The most common arguments against these protections are economic, especially as we continue to recover from the worst downturn since the Great Depression. Fortunately, the last 40 years show no evidence that environmental protection hinders economic growth. Neither the recent crisis nor any other period of economic turmoil was caused by environmental protection. In fact, a clean environment strengthens our economy.

Special interests have spent millions of dollars making the case that we must choose the economy or the environment, attacking everything from removing lead in gasoline to cleaning up acid rain. They have consistently exaggerated the cost and scope of EPA actions, and in 40 years their predictions have not come true.

We have seen GDP grow by 207% since 1970, and America remains the proud home of storied companies that continue to create opportunities. Instead of cutting productivity, we’ve cut pollution while the number of American cars, buildings and power plants has increased. Alleged “job-killing” regulations have, according to the Commerce Department, sparked a homegrown environmental protection industry that employs more than 1.5 million Americans.

Even in these challenging times, the EPA has been part of the solution, using Recovery Act investments in water infrastructure, clean-diesel innovation and other projects to create jobs and prepare communities for more growth in the years ahead.

The EPA’s efforts thrive on American ingenuity and entrepreneurship. Holding polluters accountable sparks innovations like the Engelhard Corporation’s catalytic converter, which pioneered the reduction of toxic emissions from internal combustion engines, and DuPont’s replacements for chlorofluorocarbons (CFCs), which protected the ozone layer while turning a profit for the company. One executive told me that the EPA’s recent standards for greenhouse gas emissions from cars will help create hundreds of jobs in a state where his company operates—a state whose U.S. senators have both opposed the EPA’s authority to regulate greenhouse gases.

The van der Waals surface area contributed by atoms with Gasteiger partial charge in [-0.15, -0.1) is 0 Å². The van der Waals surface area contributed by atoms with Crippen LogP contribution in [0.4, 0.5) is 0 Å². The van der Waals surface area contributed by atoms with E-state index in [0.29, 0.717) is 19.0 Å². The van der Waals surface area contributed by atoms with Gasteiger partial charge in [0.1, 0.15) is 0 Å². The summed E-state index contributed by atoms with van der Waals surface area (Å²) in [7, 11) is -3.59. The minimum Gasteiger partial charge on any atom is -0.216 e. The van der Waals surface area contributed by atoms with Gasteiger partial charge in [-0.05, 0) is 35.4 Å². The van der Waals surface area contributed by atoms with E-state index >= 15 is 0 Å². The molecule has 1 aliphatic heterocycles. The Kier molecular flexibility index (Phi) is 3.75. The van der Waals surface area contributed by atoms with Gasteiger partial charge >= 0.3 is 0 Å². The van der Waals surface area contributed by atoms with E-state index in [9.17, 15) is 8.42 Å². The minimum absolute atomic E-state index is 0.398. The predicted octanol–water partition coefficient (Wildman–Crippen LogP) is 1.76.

These attacks are aimed at the EPA, but their impacts are felt by all Americans. Pollutants like mercury, smog and soot are neurotoxins and killers that cause developmental problems and asthma in kids, and heart attacks in adults. We will not strengthen our economy by exposing our communities and our workers to more pollution.

In these politically charged times, we urge Congress and the American people to focus on results from common-sense policies, not inaccurate doomsday speculations. That is how we can confront our nation’s economic and environmental challenges and lay a foundation for the next 40 years and beyond.

Ms. Jackson is administrator of the Environmental Protection Agency.

* [Oops. Same birthday as Donna. Happy birthday, Donna! Happy EPA's 40th (yours, too? can't be much more, can it?)]

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11 Responses to EPA at 40: Director Jackson claims too much?

  1. James Hanley says:

    The measure of environmental regulations should be an improvement in environment.